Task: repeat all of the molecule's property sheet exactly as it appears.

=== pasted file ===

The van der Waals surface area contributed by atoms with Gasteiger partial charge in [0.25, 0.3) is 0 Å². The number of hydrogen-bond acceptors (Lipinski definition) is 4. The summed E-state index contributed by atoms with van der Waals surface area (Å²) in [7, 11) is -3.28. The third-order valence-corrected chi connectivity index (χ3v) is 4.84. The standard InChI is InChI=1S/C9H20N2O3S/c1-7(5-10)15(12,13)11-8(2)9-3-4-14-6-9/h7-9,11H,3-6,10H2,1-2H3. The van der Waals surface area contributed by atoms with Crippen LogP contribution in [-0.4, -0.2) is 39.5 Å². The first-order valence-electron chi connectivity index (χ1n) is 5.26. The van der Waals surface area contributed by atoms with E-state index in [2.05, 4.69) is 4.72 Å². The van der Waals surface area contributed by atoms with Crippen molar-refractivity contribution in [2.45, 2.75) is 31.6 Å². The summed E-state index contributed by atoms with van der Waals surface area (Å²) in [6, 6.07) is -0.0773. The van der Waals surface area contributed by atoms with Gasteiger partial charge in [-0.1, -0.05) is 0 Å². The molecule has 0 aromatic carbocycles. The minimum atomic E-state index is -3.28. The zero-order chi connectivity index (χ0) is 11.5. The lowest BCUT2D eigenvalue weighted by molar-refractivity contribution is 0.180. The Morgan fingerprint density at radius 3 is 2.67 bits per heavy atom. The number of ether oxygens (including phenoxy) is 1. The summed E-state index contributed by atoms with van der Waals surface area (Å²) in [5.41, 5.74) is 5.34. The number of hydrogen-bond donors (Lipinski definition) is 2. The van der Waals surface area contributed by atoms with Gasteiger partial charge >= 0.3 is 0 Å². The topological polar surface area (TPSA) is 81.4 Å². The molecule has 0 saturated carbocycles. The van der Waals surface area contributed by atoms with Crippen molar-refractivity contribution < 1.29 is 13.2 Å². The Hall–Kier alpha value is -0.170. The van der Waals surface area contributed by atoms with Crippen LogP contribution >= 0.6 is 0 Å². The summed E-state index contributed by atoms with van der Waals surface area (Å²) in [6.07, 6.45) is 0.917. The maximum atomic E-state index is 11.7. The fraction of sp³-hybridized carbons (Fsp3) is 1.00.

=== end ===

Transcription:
The van der Waals surface area contributed by atoms with Gasteiger partial charge in [0.25, 0.3) is 0 Å². The number of hydrogen-bond acceptors (Lipinski definition) is 4. The summed E-state index contributed by atoms with van der Waals surface area (Å²) in [7, 11) is -3.28. The third-order valence-corrected chi connectivity index (χ3v) is 4.84. The standard InChI is InChI=1S/C9H20N2O3S/c1-7(5-10)15(12,13)11-8(2)9-3-4-14-6-9/h7-9,11H,3-6,10H2,1-2H3. The van der Waals surface area contributed by atoms with Crippen LogP contribution in [-0.4, -0.2) is 39.5 Å². The first-order valence-electron chi connectivity index (χ1n) is 5.26. The van der Waals surface area contributed by atoms with E-state index in [2.05, 4.69) is 4.72 Å². The van der Waals surface area contributed by atoms with Crippen molar-refractivity contribution in [2.45, 2.75) is 31.6 Å². The summed E-state index contributed by atoms with van der Waals surface area (Å²) in [6, 6.07) is -0.0773. The van der Waals surface area contributed by atoms with Gasteiger partial charge in [-0.1, -0.05) is 0 Å². The molecule has 0 aromatic carbocycles. The minimum atomic E-state index is -3.28. The zero-order chi connectivity index (χ0) is 11.5. The lowest BCUT2D eigenvalue weighted by molar-refractivity contribution is 0.180. The Morgan fingerprint density at radius 3 is 2.67 bits per heavy atom. The number of ether oxygens (including phenoxy) is 1. The summed E-state index contributed by atoms with van der Waals surface area (Å²) in [5.41, 5.74) is 5.34. The number of hydrogen-bond donors (Lipinski definition) is 2. The van der Waals surface area contributed by atoms with Gasteiger partial charge >= 0.3 is 0 Å². The topological polar surface area (TPSA) is 81.4 Å². The molecule has 0 saturated carbocycles. The van der Waals surface area contributed by atoms with Crippen molar-refractivity contribution < 1.29 is 13.2 Å². The Hall–Kier alpha value is -0.170. The van der Waals surface area contributed by atoms with Crippen LogP contribution >= 0.6 is 0 Å². The summed E-state index contributed by atoms with van der Waals surface area (Å²) in [6.07, 6.45) is 0.917. The maximum atomic E-state index is 11.7. The fraction of sp³-hybridized carbons (Fsp3) is 1.00.